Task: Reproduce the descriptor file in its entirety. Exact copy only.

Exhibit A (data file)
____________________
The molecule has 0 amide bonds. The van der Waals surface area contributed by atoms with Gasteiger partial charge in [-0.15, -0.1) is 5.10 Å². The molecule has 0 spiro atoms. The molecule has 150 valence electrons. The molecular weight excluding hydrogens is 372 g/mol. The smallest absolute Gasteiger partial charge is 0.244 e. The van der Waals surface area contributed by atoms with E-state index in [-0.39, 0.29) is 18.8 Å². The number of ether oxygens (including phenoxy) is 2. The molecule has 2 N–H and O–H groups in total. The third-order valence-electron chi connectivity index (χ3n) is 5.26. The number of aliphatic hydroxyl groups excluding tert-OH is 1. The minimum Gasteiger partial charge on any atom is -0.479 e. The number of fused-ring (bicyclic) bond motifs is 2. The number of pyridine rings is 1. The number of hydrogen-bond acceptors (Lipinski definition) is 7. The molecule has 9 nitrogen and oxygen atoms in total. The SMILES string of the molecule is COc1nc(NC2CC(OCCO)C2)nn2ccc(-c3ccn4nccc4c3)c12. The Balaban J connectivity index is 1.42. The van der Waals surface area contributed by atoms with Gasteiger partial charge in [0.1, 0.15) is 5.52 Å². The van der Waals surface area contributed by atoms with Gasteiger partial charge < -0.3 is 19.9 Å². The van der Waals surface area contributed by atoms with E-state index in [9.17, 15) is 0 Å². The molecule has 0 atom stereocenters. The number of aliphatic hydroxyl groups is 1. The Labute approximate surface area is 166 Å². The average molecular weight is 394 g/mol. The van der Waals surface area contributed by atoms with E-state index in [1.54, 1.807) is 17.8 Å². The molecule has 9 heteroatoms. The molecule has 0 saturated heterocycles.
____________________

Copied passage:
The molecule has 0 amide bonds. The van der Waals surface area contributed by atoms with Gasteiger partial charge in [-0.15, -0.1) is 5.10 Å². The molecule has 0 spiro atoms. The molecule has 150 valence electrons. The molecular weight excluding hydrogens is 372 g/mol. The smallest absolute Gasteiger partial charge is 0.244 e. The van der Waals surface area contributed by atoms with E-state index in [-0.39, 0.29) is 18.8 Å². The number of ether oxygens (including phenoxy) is 2. The molecule has 2 N–H and O–H groups in total. The third-order valence-electron chi connectivity index (χ3n) is 5.26. The number of aliphatic hydroxyl groups excluding tert-OH is 1. The minimum Gasteiger partial charge on any atom is -0.479 e. The number of fused-ring (bicyclic) bond motifs is 2. The number of pyridine rings is 1. The number of hydrogen-bond acceptors (Lipinski definition) is 7. The molecule has 9 nitrogen and oxygen atoms in total. The SMILES string of the molecule is COc1nc(NC2CC(OCCO)C2)nn2ccc(-c3ccn4nccc4c3)c12. The Balaban J connectivity index is 1.42. The van der Waals surface area contributed by atoms with Gasteiger partial charge in [0.1, 0.15) is 5.52 Å². The van der Waals surface area contributed by atoms with Gasteiger partial charge < -0.3 is 19.9 Å². The van der Waals surface area contributed by atoms with E-state index in [9.17, 15) is 0 Å². The molecule has 0 atom stereocenters. The number of aliphatic hydroxyl groups is 1. The Labute approximate surface area is 166 Å². The average molecular weight is 394 g/mol. The van der Waals surface area contributed by atoms with E-state index in [1.54, 1.807) is 17.8 Å². The molecule has 9 heteroatoms. The molecule has 0 saturated heterocycles.